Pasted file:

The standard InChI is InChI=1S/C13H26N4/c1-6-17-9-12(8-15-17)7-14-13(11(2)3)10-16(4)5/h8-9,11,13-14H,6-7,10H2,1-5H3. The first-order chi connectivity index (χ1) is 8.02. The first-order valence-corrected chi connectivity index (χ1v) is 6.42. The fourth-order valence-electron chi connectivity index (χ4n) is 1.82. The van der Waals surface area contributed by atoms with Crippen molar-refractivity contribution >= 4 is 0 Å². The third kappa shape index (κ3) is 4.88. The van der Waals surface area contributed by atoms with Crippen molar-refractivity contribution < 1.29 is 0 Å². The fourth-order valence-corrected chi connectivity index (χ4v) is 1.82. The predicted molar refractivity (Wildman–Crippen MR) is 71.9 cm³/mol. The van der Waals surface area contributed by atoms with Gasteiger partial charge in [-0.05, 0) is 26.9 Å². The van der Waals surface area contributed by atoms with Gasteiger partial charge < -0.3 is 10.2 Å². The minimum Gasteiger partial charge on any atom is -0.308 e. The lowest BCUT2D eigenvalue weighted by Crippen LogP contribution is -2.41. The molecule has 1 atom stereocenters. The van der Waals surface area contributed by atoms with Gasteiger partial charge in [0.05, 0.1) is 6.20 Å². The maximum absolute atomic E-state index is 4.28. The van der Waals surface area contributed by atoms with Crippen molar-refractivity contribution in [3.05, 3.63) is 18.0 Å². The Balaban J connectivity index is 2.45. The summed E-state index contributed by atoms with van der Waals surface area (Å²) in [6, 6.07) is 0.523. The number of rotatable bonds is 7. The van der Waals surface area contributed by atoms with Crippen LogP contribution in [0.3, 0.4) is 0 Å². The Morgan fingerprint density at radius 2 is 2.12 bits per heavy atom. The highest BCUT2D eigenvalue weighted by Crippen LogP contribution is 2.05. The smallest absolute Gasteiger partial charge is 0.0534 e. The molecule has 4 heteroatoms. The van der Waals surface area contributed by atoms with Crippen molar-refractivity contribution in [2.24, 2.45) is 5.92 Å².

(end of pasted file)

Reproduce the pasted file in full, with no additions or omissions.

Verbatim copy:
The standard InChI is InChI=1S/C13H26N4/c1-6-17-9-12(8-15-17)7-14-13(11(2)3)10-16(4)5/h8-9,11,13-14H,6-7,10H2,1-5H3. The first-order chi connectivity index (χ1) is 8.02. The first-order valence-corrected chi connectivity index (χ1v) is 6.42. The fourth-order valence-electron chi connectivity index (χ4n) is 1.82. The van der Waals surface area contributed by atoms with Crippen molar-refractivity contribution >= 4 is 0 Å². The third kappa shape index (κ3) is 4.88. The van der Waals surface area contributed by atoms with Crippen molar-refractivity contribution < 1.29 is 0 Å². The fourth-order valence-corrected chi connectivity index (χ4v) is 1.82. The predicted molar refractivity (Wildman–Crippen MR) is 71.9 cm³/mol. The van der Waals surface area contributed by atoms with Gasteiger partial charge in [-0.05, 0) is 26.9 Å². The van der Waals surface area contributed by atoms with Gasteiger partial charge < -0.3 is 10.2 Å². The minimum Gasteiger partial charge on any atom is -0.308 e. The lowest BCUT2D eigenvalue weighted by Crippen LogP contribution is -2.41. The molecule has 1 atom stereocenters. The van der Waals surface area contributed by atoms with Gasteiger partial charge in [0.05, 0.1) is 6.20 Å². The maximum absolute atomic E-state index is 4.28. The van der Waals surface area contributed by atoms with Crippen molar-refractivity contribution in [3.05, 3.63) is 18.0 Å². The Balaban J connectivity index is 2.45. The summed E-state index contributed by atoms with van der Waals surface area (Å²) in [6, 6.07) is 0.523. The number of rotatable bonds is 7. The van der Waals surface area contributed by atoms with Crippen LogP contribution in [0.3, 0.4) is 0 Å². The Morgan fingerprint density at radius 2 is 2.12 bits per heavy atom. The highest BCUT2D eigenvalue weighted by Crippen LogP contribution is 2.05. The smallest absolute Gasteiger partial charge is 0.0534 e. The molecule has 4 heteroatoms. The van der Waals surface area contributed by atoms with Crippen molar-refractivity contribution in [2.24, 2.45) is 5.92 Å².